Films of the '70s: 1975

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Films of the '70s: 1975

Postby Stephan » Mon Apr 30, 2012 6:37 am

You can post a list of anywhere between 5 and 20 films (or more, but only 20 will be counted) from the year we're covering. The deciding factor in terms of release dates is the RYM list and the top 10 of each year will go on to the final top 100 round. The deadline is May 20th.

The points scheme is as follows:
1. 50 points
2. 40
3. 35
4. 30
5. 25
6. 20
7. 18
8. 16
9. 14
10. 12
11. 10
10. 9
...
20. 1
However, these are the maximum amounts of points. If you want to put certain films on your list but don't want to give them too many points, you can choose to give these less points than in this scheme (but never more) to decrease the impact on the overall results. If you don't specifically state that you want to give (some of) your films fewer points, I will assume the standard scheme.

Here are some lists to remind you of the great (and awful) films released in 1975, from a variety of sources:
IMDb
RYM
Films101
RottenTomatoes

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Re: Films of the '70s: 1975

Postby Stephan » Mon Apr 30, 2012 6:38 am

A very interesting year, from which I'd definitely recommend the first Battle of Chile to anyone, fantastic documentary made under extreme circumstances. I also enjoyed Fantozzi quite a bit.

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Re: Films of the '70s: 1975

Postby Greg » Mon Apr 30, 2012 6:59 am

1. Nashville / Robert Altman / U.S.
2. Fox and His Friends / Rainer Werner Fassbinder / West Germany
3. The Passenger / Michelangelo Antonioni / Italy
4. Jeanne Dielman, 23 quai du Commerce, 1080 Bruxelles / Chantal Akerman / Belgium
5. Hard Times / Walter Hill / U.S.
6. False Movement / Wim Wenders / West Germany
7. Night Moves / Arthur Penn / U.S.
8. Seven Beauties / Lina Wertmüller / Italy
9. Jaws / Steven Spielberg / U.S.
10. Dog Day Afternoon / Sidney Lumet / U.S.
11. Shivers / David Cronenberg / Canada
12. The Mirror / Andrei Tarkovsky / U.S.S.R.
13. Mother Küsters Goes to Heaven / Rainer Werner Fassbinder / West Germany
14. One Flew Over the Cuckoo's Nest / Miloš Forman / U.S.
15. French Connection II / John Frankenheimer / U.S.
16. A Boy and His Dog / L.Q. Jones / U.S.
17. Grey Gardens / Al & David Maysles / U.S.
18. Maitresse / Barbet Schroeder / France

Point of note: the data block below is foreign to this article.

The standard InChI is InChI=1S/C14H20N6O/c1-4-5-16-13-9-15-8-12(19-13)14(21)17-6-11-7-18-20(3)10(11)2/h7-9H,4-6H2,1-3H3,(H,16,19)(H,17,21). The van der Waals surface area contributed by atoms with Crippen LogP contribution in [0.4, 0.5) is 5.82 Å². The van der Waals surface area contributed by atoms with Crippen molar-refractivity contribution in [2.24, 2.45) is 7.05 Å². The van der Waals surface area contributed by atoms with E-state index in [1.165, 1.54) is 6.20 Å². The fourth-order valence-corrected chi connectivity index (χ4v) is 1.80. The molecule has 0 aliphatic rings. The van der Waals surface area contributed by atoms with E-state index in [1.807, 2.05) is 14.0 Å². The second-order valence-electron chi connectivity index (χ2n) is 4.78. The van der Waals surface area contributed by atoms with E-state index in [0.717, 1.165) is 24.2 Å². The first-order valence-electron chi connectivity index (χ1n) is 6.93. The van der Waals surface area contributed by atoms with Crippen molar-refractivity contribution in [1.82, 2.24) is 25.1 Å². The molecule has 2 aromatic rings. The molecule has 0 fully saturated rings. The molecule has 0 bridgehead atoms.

19. Picnic at Hanging Rock / Peter Weir / Australia
20. Dersu Uzala / Akira Kurosawa / U.S.S.R.

21. Deep Red / Dario Argento / Italy
22. Race with the Devil / Jack Starrett / U.S.
23. Shampoo / Hal Ashby / U.S.
24. The Drowning Pool / Stuart Rosenberg / U.S.
25. Xala / Ousmane Sembene / Senegal

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Re: Films of the '70s: 1975

Postby Petri » Mon Apr 30, 2012 10:44 am

1 . One Flew Over the Cuckoo's Nest
2 . Picnic at Hanging Rock
3 . Dog Day Afternoon
4 . Barry Lyndon
5 . Дерсу Узала [Dersu Uzala]
6 . The Rocky Horror Picture Show
7 . L'important c'est d'aimer [The Most Important Thing: Love]
8 . The Man Who Would Be King
9 . A Boy and His Dog
10 . Зеркало [The Mirror]
11 . Jaws

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Re: Films of the '70s: 1975

Postby Harold » Mon Apr 30, 2012 4:58 pm

1. Barry Lyndon
2. Dog Day Afternoon
3. Nashville
4. One Flew Over the Cuckoo's Nest
5. Jaws
6. Night Moves
7. Smile
8. The Man Who Would Be King
9. Love and Death
10. Three Days of the Condor

#1-5 represent what I believe is the single greatest top-to-bottom Best Picture nominee roster in Oscar history. All killer, no filler.

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Re: Films of the '70s: 1975

Postby Gillingham » Mon Apr 30, 2012 7:49 pm

01. Dersu Uzala (Akira Kurosawa)
02. Barry Lyndon (Stanley Kubrick)
03. Zerkalo / The Mirror (Andrei Tarkovsky)
04. Dog Day Afternoon (Sidney Lumet)
05. Jaws (Steven Spielberg)
06. Nashville (Robert Altman)
07. Picnic at Hanging Rock (Peter Weir)
08. One Flew over the Cuckoo's Nest (Milos Forman)
09. Professione: Reporter (Michelangelo Antonioni)
10. Falsche Bewegung (Wim Wenders)

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Re: Films of the '70s: 1975

Postby Charlie Driggs » Mon Apr 30, 2012 10:37 pm

1) O thiasos (Theodoros Angelopoulos)
2) Salò o le 120 giornate di Sodoma (Pier Paolo Pasolini)
3) Maynila: Sa mga kuko ng liwanag (Lino Brocka)
4) The Day Of The Locust (John Schlesinger)
5) The Man Who Would Be King (John Huston)
6) Mutter Küsters Fahrt zum Himmel (Rainer Werner Fassbinder)
7) One Flew Over The Cookoo's Nest (Milos Forman)
8) Pasqualino Settebellezze (Lina Wertmüller)
9) The Rocky Horror Picture Show (Jim Sharman)
10) Les innocents aux mains sales (Claude Chabrol)
11) Dog Day Afternoon (Sidney Lumet)
12) Three Days of the Condor (Sydney Pollack)

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Re: Films of the '70s: 1975

Postby Jirin » Wed May 02, 2012 5:04 am

1. The Mirror
2. The Travelling Players
3. Barry Lyndon
4. Jeanne Dielman

Dersu Uzala (5 pts)
One Flew Over The Cuckoo's Nest (5 pts)
Nashville (1 pt)
Salo (1 pt)

Top 4 this year are amazing. If anything, I hope people are willing to give Traveling Players a chance. It has no US release but it was recently released in Europe as part of an Angelopolous retrospective. It's a film about the Nazi occupation of Greece and probably the best by one of the most underrated masters.

Salo...eh. Interesting analogy to fascism, but I turned it off the moment poop came into the equation.

I admire Nashville for its historical value, for its use of multiple storylines in the same scene and characters talking over each other. It gets called a 'Portrait of America'. I see it as more of a portrait of a portrait of America. Specifically, the portrait of everybody in America who you've never met, the absent stereotyped masses. One thing I hate about Altman is the way the camera condescends his characters, but it's not as bad in Nashville as in Short Cuts.